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Dog Urine Smell Removal

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Sometimes our furry friends have accidents, especially during a puppy's housebreaking stage. Medical problems and advanced age can cause a dog to wet on the carpet as well--not to mention those times when we stay gone longer than we intended and Fido simply can't hold it any longer. Whatever the cause, successful dog urine smell removal takes time and attention but doesn't have to leave you with a headache!

Flushing the Stain

Removing dog urine from carpet is easiest if the accident is discovered while it's still fresh, but we all know that doesn't always happen. If you find an old, dried urine spot, the first step is to make it as much like a fresh urine spot as possible. You can accomplish this by "flushing" the area. You will need:

  • a black light
  • a pitcher of cool water or a carpet cleaning machine
  • clean white towels, paper towels, and newspaper

The black light will help you figure out exactly where the urine is hiding. What you see in normal light may not be all that is present. When the room is very dark, the black light can be turned on and will reveal any urine as a bright, glowing area. The spot should be outlined in some way, using a long piece of yarn or chalk perhaps.

The area can be flushed with large amounts of water, but it's very important to use only cool water since warm or hot temperatures may cause the urine (and its odor) to permanently bind with carpet fibers. If you're using a pitcher, the water can be carefully poured over the entire area. The spot needs to be wet well but should not be saturated. A carpet cleaning machine makes it easy to apply enough water without wetting the carpet too much. If you use a machine, no cleaner should be added to the tank at this time. Only clean water is needed.

Once the urine spot is wet, the water actually works to attach itself to the urine molecules, dissolving them and loosening their grip on the carpet fibers. In this way, you've made an old stain 'fresh' again.

Absorbing Urine

From this point, both fresh stains and old stains that have been flushed can be treated the same way. The smell of dog urine lingers in a room, even after a stain has been cleaned, because some of the urine is still lurking in the lower layers of carpet and padding. With patience, you can absorb most of the urine and minimize the possibility of any remaining urine odor.

Newspapers are very absorbent, pretty cheap, and can be thrown away after use, which makes them especially helpful for soaking up dog urine. However, you can't put newspaper directly on the carpet because the ink will bleed. Instead, one or two layers of towels can be laid down with several layers of newspaper on top.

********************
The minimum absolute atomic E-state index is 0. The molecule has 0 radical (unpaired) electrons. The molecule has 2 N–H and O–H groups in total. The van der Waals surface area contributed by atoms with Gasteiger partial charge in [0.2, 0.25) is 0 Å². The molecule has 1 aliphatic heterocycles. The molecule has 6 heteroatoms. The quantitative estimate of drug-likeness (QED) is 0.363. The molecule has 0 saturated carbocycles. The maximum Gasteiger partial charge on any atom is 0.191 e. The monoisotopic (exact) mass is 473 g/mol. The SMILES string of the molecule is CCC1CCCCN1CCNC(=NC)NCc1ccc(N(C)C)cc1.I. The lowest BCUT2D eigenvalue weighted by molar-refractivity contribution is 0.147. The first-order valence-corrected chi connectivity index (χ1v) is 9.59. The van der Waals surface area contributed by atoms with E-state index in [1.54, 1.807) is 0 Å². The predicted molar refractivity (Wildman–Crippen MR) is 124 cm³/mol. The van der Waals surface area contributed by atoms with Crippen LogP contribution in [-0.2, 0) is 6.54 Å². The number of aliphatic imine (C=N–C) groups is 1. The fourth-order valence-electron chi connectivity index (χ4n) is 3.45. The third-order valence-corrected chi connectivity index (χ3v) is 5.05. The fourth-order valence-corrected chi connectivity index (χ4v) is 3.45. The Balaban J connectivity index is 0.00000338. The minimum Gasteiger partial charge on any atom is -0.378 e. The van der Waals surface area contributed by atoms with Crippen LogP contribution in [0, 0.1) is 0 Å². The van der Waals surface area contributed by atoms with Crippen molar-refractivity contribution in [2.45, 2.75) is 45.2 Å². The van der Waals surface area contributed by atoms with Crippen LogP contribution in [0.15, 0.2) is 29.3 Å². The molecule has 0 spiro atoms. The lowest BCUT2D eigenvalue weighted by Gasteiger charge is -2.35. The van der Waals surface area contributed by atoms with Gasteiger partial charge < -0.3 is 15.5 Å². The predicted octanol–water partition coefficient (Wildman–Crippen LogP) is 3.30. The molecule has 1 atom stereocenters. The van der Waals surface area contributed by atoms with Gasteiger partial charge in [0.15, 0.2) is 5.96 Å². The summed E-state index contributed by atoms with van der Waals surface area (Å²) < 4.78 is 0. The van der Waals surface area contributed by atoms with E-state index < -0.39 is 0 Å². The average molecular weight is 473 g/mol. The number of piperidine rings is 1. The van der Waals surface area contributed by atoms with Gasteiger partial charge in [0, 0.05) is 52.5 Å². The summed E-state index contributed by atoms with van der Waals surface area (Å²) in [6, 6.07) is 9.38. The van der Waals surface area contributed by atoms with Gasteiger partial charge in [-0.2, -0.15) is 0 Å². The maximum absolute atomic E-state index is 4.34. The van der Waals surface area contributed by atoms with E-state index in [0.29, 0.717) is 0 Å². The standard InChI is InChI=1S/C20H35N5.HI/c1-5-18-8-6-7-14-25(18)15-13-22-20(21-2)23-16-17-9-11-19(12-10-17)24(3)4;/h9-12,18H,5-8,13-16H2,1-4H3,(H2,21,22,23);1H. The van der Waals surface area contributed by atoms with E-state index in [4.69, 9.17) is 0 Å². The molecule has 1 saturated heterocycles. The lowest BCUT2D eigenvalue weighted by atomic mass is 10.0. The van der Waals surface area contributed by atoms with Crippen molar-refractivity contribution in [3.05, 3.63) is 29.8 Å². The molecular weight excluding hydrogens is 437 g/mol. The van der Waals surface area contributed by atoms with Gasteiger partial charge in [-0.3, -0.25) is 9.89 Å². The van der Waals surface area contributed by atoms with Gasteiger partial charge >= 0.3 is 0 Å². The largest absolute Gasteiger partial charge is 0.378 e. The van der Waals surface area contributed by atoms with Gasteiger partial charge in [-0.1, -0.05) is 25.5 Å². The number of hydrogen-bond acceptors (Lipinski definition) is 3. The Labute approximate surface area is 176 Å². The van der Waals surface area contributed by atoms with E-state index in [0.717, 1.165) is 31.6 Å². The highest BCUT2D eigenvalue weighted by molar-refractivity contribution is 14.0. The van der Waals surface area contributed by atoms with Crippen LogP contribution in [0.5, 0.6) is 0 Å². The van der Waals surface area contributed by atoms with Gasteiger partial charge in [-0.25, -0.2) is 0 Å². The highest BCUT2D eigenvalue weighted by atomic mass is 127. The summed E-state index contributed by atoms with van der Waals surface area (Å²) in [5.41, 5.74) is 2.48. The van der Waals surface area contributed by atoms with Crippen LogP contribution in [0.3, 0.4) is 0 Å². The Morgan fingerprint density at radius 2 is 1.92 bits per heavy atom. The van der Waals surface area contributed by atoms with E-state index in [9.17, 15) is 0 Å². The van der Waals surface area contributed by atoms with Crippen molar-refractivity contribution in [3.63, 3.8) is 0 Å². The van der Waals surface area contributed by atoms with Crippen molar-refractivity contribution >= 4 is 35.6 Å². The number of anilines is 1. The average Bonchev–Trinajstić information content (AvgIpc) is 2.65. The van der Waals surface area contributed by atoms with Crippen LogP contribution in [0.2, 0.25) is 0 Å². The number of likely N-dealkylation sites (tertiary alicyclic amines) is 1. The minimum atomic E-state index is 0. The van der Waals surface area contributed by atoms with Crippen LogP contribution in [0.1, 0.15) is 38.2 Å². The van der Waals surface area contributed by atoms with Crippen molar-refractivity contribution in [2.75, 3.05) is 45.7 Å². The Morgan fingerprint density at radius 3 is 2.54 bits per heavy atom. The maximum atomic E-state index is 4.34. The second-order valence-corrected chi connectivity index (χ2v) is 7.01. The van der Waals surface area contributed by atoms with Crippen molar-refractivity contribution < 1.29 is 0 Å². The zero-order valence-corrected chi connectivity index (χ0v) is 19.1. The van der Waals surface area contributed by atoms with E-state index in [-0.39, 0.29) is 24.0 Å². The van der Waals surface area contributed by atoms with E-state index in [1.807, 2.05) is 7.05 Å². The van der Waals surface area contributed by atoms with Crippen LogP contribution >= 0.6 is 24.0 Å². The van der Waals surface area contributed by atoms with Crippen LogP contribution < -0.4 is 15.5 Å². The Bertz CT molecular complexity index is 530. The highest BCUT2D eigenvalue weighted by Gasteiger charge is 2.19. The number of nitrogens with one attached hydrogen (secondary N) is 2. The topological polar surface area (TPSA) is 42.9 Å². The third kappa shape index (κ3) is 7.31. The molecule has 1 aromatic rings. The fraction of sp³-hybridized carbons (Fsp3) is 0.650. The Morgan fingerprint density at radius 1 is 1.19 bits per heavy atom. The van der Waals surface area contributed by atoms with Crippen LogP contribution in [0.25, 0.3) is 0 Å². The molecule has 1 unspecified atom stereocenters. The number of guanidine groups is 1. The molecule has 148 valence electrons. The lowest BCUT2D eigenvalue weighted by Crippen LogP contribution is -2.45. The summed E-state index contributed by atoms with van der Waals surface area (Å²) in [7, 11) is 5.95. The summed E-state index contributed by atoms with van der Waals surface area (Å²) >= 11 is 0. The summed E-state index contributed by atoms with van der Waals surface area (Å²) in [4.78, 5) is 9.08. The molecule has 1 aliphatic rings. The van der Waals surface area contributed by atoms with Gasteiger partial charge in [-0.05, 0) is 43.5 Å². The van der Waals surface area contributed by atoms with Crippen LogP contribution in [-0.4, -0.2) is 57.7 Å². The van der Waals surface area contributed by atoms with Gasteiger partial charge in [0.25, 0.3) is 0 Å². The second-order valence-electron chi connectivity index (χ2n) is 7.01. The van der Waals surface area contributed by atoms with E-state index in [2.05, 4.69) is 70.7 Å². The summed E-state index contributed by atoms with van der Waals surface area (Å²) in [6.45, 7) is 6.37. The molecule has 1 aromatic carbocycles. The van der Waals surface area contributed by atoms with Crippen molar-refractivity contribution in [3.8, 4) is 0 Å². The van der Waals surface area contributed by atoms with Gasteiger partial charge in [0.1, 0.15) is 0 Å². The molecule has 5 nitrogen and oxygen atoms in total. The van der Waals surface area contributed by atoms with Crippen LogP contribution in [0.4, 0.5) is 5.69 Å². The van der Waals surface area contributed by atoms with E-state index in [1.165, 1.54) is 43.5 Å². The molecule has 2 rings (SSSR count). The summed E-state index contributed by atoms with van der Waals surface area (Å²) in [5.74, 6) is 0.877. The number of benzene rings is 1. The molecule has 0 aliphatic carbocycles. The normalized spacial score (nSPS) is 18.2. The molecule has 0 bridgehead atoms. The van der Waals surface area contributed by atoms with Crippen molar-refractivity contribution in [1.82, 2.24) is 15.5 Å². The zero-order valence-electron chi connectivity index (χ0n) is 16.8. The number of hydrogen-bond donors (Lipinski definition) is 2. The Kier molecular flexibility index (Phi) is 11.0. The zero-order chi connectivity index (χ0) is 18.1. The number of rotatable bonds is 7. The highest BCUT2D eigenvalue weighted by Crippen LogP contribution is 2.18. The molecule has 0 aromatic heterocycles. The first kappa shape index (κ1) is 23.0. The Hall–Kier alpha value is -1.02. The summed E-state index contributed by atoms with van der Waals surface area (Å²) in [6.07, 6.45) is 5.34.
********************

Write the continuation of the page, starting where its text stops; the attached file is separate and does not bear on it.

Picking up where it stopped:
Standing on the absorbent layers will provide pressure that helps soak up the urine from even the lowest layer of padding. The newspapers and towels should be replaced with dry ones and stood on again until virtually no more urine can be absorbed. This may take some time, but leaving urine in the carpet basically guarantees a urine smell later on.


To clean the area, you have several choices:

  • Commercial stain remover that contains 'live enzymes'
  • Plain white vinegar
  • Solution of baking soda, hydrogen peroxide, and liquid detergent

Enzymatic Cleaner

Most commercial stain treatments will work to remove the visible stain, but for effective dog urine smell removal, you'll need to find a product that contains live enzymes. These products are usually labeled for use on pet accidents, and it may be easier to find them at a pet store rather than a general retailer.

The enzymes surround and digest the bacteria from urine that causes odor. Once the bacteria is digested, it is no longer able to emit the unpleasant odors. The enzymatic cleaner should be applied according to the label directions.


Plain white vinegar has the natural ability to neutralize odors caused by urine. A solution of equal parts vinegar and water can be poured over the area and then worked gently into the fibers. Just as you did before, the liquid should then be absorbed with towels or it can be extracted with a carpet cleaning machine or a wet-dry vac.

Homemade Oxy-Cleaner

The main ingredient in commercial oxy-based cleaners is hydrogen peroxide, and you can make an effective version at home. The following ingredients should be mixed in a jar or pitcher:

  • 1/2 cup 3% hydrogen peroxide
  • 1/2 cup baking soda
  • 1 teaspoon liquid detergent (dish soap or laundry detergent)
  • 1 quart water

The solution can be sprayed or poured over the area and then worked into the fibers, using a gentle circular motion. The baking soda is a natural odor neutralizer, and the peroxide helps the solution to penetrate every fiber. The area can be allowed to air dry, and the remaining baking soda will need to be vacuumed.

What to Avoid

Instead of helping with the removal of a dog urine smell, ammonia will actually make the problem worse. Urine contains large amounts of ammonia naturally, and adding ammonia to the area will make a dog think that this is the right place for elimination. At the same time, whatever cleaner you choose will need to be tested in an inconspicuous area before use. The cleaner should be applied, and then the area should be carefully checked for colorfastness.

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